Analyst offers cut-price fondleslab recipe
Suggests PC-makers may undercut Apple and Amazon with $US150 'slab
SSA Digital is a little-known Chinese company that is very good at two things.
One is getting spam through the filters here at Vulture South, which is the only reason we know about the second thing at which it excels: making seven inch tablet computers so cheaply it is prepared to sell them for just $US40 apiece in lots of 10,000.
We've smiled nicely and asked SSA to send us one, but it has declined to do so.
PC makers do understand such niceties. They also understand that tablets are eating their lunch, at least at the low end (go visit an electronics store and ask where all the Netbooks have gone).
Which is why Taiwanese analyst outfit TrendForce has cooked up a recipe for a $150 tablet, as it feels that with Android seven-inchers now at $199 the only way PC companies can get into the game is by undercutting the likes of Amazon and Google on price.
To do so, they'll need to cut the following corners:
- Use a cheap display TrendForce says prices for fringe field switching (FFS) displays have plateaued, making twisted nematic displays a cheaper alternative. That technology, however, produces a rubbish viewing angle. Enter 'view angle compensation film' a sheet of polymer that can return a display to respectable visibility at low cost.
- G/F/F touch Premium touch screens us transparent conductors layered onto glass, and use two layers of glass in an arrangement known as “G/G”. A cheaper way to deliver a touch screen is with a G/F/F panel that has a top layer of glass, then two layers of film. G/F/F isn't as responsive as G/G, but costs 70 per cent less to make.
- Cheap memory TrendForce points out that mobile DRAM costs $10 per gigabyte, while conventional DRAM is $3.50. Flash memory is a buck a gig in four-gig lots, or six dollars for an eight-gig module.
- Cheap CPUs A decent CPU sets a tablet-maker back $24, TrendForce says. But comparable silicon can be had for $12.
The analyst's musings conclude that its recipe would allow allow PC-makers to come up with a bill of materials of $99 or less, but also says “Whether the potential low cost tablets will indeed become a major hit remains to be seen, as much of their quality and specs will likely be affected by the costs of the materials used.”
One piece of good news is that TrendForce feels cheap tablets from established brands will “intensify the pricing competition within the 2013 tablet market,” which could be helpful for those wishing the Nexus 7 or Kindle Fire were just a little more affordable.
But there's also bad news for SSA Digital and its ilk, as the analyst says that if PC-makers got into the tablet caper it “will certainly put a lot pressure on China's white-box tablet makers.” Which may not be a bad thing: a $150 tablet with an inferior screen, slow CPU and little memory that drains the battery at high speed sounds dire.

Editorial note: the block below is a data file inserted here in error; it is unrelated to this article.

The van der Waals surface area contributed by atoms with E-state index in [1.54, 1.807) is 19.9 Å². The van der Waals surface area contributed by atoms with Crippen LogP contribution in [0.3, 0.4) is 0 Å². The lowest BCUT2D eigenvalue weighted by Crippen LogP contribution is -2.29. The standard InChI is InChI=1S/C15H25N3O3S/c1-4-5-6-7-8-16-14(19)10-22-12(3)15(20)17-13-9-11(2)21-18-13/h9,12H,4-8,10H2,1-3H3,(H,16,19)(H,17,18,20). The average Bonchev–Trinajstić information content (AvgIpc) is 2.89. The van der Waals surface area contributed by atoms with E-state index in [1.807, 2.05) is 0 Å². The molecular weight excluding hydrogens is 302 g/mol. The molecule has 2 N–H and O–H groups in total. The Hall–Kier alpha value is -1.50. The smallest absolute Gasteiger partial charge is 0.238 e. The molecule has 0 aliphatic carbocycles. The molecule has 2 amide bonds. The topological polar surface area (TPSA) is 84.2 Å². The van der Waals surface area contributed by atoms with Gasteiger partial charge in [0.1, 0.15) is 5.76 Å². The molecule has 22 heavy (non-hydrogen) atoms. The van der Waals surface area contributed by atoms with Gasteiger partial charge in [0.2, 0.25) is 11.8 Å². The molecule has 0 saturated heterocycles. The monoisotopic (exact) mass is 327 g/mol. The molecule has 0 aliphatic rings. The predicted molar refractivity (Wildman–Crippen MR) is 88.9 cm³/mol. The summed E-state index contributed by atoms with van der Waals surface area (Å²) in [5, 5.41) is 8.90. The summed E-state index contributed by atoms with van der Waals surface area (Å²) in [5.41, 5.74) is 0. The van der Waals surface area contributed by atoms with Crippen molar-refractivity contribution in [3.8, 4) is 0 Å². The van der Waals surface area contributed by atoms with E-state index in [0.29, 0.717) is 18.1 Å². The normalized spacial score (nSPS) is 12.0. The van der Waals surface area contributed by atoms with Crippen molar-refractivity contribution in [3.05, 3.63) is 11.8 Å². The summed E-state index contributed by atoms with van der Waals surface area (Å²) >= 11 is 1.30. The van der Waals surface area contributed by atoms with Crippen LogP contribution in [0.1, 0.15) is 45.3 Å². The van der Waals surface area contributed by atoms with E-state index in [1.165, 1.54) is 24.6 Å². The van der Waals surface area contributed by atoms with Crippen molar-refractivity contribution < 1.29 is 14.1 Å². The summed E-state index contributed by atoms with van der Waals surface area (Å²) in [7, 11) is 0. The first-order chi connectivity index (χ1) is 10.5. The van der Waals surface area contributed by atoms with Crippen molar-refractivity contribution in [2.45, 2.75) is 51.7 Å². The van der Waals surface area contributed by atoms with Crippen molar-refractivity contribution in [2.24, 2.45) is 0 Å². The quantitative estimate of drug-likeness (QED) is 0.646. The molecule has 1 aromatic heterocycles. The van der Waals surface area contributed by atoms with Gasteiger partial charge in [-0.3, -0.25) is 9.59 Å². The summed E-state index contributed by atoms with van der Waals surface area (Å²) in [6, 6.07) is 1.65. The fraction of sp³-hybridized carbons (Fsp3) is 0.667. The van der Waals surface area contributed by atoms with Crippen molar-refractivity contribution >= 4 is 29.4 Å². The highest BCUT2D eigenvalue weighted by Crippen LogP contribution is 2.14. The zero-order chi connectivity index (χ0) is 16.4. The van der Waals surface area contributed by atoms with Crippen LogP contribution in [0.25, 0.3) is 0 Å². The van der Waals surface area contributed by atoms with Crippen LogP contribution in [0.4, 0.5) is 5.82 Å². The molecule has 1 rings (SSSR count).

SSA's lack of interest in a sending a review unit to Vulture South may therefore have been entirely sensible. ®
Re: sub $100 tablets
Not sure on your "Most of the ones I've seen" there Charles. There are many, many tens of these things out there and it is pretty rare to see Gingerbread on them these days. You are really only looking at a £50 Resistive-screen model. The vast majority are running ICS (4.0.4) at around £60-80 and come with 1.2GHz Single core CPUs and a single Mali 400 GPU with 512MB of RAM. Spend £80-100 and you can easily get Jelly Bean, Dual core CPU, quad-core GPU, 1GB of RAM and a high-res IPS display (1280x800) and some even have aluminium, rather than plastic, cases.
I'm not saying the feel, build quality or UX will be up there with a Nexus 7 but for around £90 you certainly can get a stonkingly good tablet WITH USB Host, HDMI and a MicroSD Slot. There seems to be a lot of crap being spread about the cheapo chinese tablets at the moment. Sure, 18 months ago they were churning out barely functional toys but they have seriously upped their game and it doesn't take much shopping around to save yourself a lot of money compared to a Nexus or Kindle HD.
There are already sub-$100 tablets
Seriously I bought two of them. They are all over the place. There are a lot of models to choose from at that price, but I got the "SuperSonic Matrix SC-72MID". 7" capacitive touchscreen, dual cam, 1.4Ghz processor, Android 4.0 with Google Play. USB, USB OTG cable included, uSDHC. Flash Player. At 4GB the onboard storage is a little light - only 1.7GB to spare out of the box, though this version of Android lets you move most apps to a cheap SD card. 8 or 16GB really should be the minimum though. Touch could be more responsive. Viewing angles and color are ok but not great. Web browsing is fine. $89 each delivered. It could be a little snappier overall.
But for $89? Come on! That's ridiculous already. The cooler thing is that next year is going to be even better. The pace of progress in these mobile devices is simply astounding.
Re: How about
I enjoy how logical and well though out this reply is...
Re: sub $100 tablets
Not necessarily terrible, I saw one the other day that was had for $65 from ebay. One of those anonymous white box Chinese 7" tablets, This one had 512MB memory with a 4GB flash running Ice Cream Sandwich. Played with it for about 15 minutes and was very impressed. Full access to Google apps, and play. Only negative I saw was that it was reluctant to give up physical ownership of the microSD that I plugged in to transfer a couple of apps, required the judicious use of a pair of tweezers. If I was comfortable with the 7" screen I would have bought one, but I prefer 10" (oooer missus!).
Re: sub $100 tablets
I saw some Black Friday specials for 7" Android tablets for $70 a few weeks back. I have no idea of the quality, but I'm sure they were pretty terrible using all the compromises listed in the article.
Terrible for whom? 2 Billion people live on less than $1 a day.